Join The Crawford Fund to celebrate and discuss Queensland work for food security and to encourage more young scientists to be engaged in international agricultural research for development
You are invited to “Agriculture, Food and Nutrition Security – Involving the Next Generation,” a free Crawford Fund forum and networking reception to be held on 19 February at Queensland’s Parliament House in Brisbane from 3-6.30pm.
The Hon Mark Furner MP, Minister for Agricultural Industry Development and Fisheries, will be present to open the forum.
Feedback is sought from:
- Early to mid-career researchers (EMCRs)
- People responsible for (either directly or indirectly) employing, supervising or mentoring EMCRs
If you don’t fit into either of these categories and you would like to let us know your thoughts, please feel free to complete the survey.
1 - Networking Events
2 - Capacity Building Events
I’ve had some fortuitous opportunities in my career as a social scientist working in climate resilience and agriculture development. But these opportunities were not just down to ‘luck’. I’d like to think they’ve have arisen from (i) building good relationships, (ii) taking advantage of opportunities, and (iii) continuously evolving and building my skills.
In my experience, later career academics often fail to explain these things simply to early career academics. So let me give you some examples.
I met some great people when I first came to Australia; I made the effort to get to know them, taught into their courses, and had great hallway conversations. They knew and understood my real passion was to get into development work. These relationships led to unimagined opportunities.
Image 1. Testing the ASEAN Community based tourism standards in Sambor Prekuk - Cambodia
Example one. One staff knew my interests, and found an opportunity for me to work with one of her colleagues via a small teaching contract at Hue University in Vietnam. Eight years later, that University now partners on one of my projects. This year, one of my former students was a participant in my policy workshop. One of her classmates, another former student, helped me out with some translation work when I was caught short on another project. My fortune came from working with students.
Example two. I first went to Cambodia to support a student tour four years ago. I saw a need for more integrated development work at the community scale. I now have a small grant working there on community resilience, food security and climate change adaptation with Ministry of Environment (MOE). Another former colleague now living in Cambodia told me about a new FAO-MOE project. I am now collaborating with that project, sharing data, and we are leveraging off one another’s work. My fortune came from the networks I developed.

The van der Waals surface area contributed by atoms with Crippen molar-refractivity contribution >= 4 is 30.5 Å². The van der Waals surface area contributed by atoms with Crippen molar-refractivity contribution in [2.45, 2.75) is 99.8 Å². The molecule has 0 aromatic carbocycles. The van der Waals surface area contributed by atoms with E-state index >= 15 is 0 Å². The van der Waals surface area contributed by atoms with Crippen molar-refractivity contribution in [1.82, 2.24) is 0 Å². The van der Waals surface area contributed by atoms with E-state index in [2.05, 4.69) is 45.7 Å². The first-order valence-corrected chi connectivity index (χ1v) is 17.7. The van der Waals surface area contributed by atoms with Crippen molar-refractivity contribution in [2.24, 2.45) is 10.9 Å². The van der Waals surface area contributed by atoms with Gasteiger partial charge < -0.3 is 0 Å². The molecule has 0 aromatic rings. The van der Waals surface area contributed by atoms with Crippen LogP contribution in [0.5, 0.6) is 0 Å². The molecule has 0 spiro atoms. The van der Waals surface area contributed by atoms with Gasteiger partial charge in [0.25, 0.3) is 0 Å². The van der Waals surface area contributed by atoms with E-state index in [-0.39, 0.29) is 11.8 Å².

Image 2. Discussing alternative resilience-building livelihood opportunities with the commune leader during a village walk in Lvea Krang, Cambodia
Example Three. My manager sent me to Kenya for a three day UNEP meeting – that’s three days of flying for a three day meeting! At the time, I didn’t really ‘get’ why I was there. The meeting introduced me to approaches that provided context for my research in Vietnam and Cambodia and Australia. It helped me to see new directions and research possibilities, and it really helped me to respond to reviewer’s comments on my proposals. I now know my fortune was my manager’s foresight!
Example Four. I was on a Pacific Island student’s PhD confirmation panel. Seven years later, the student, his advisor and I led the development of the Pacific Islands Agriculture Extension Strategy with SPC. It was a lot more work than we had anticipated, but we wanted to do a good job for our partner, and I think we did that. I now have an honours student working with SPC. My fortune came from maintaining my networks.
Image 3. Working to teach students community mapping field research skills for understanding landuse change in Hue, Vietnam, and learning just as much from them!
The key lessons from all of this?
- First, setting your intentions right is critical to fortuitous opportunities. During and just after your PhD, try to find small ways to weave your passion into whatever you are doing, and let people know it.
- Second, take advantage of opportunities that arise, even if you are unsure what might come from them. There might not be instant dividend, but things add up and you will probably benefit several years later; be patient and humble.
- Third, don’t think you are finished learning after your PhD. You can learn a lot from you students and even the most mundane experience. For example, the technical language sets different groups use and the ways they interact (including what bar they meet at on what night!).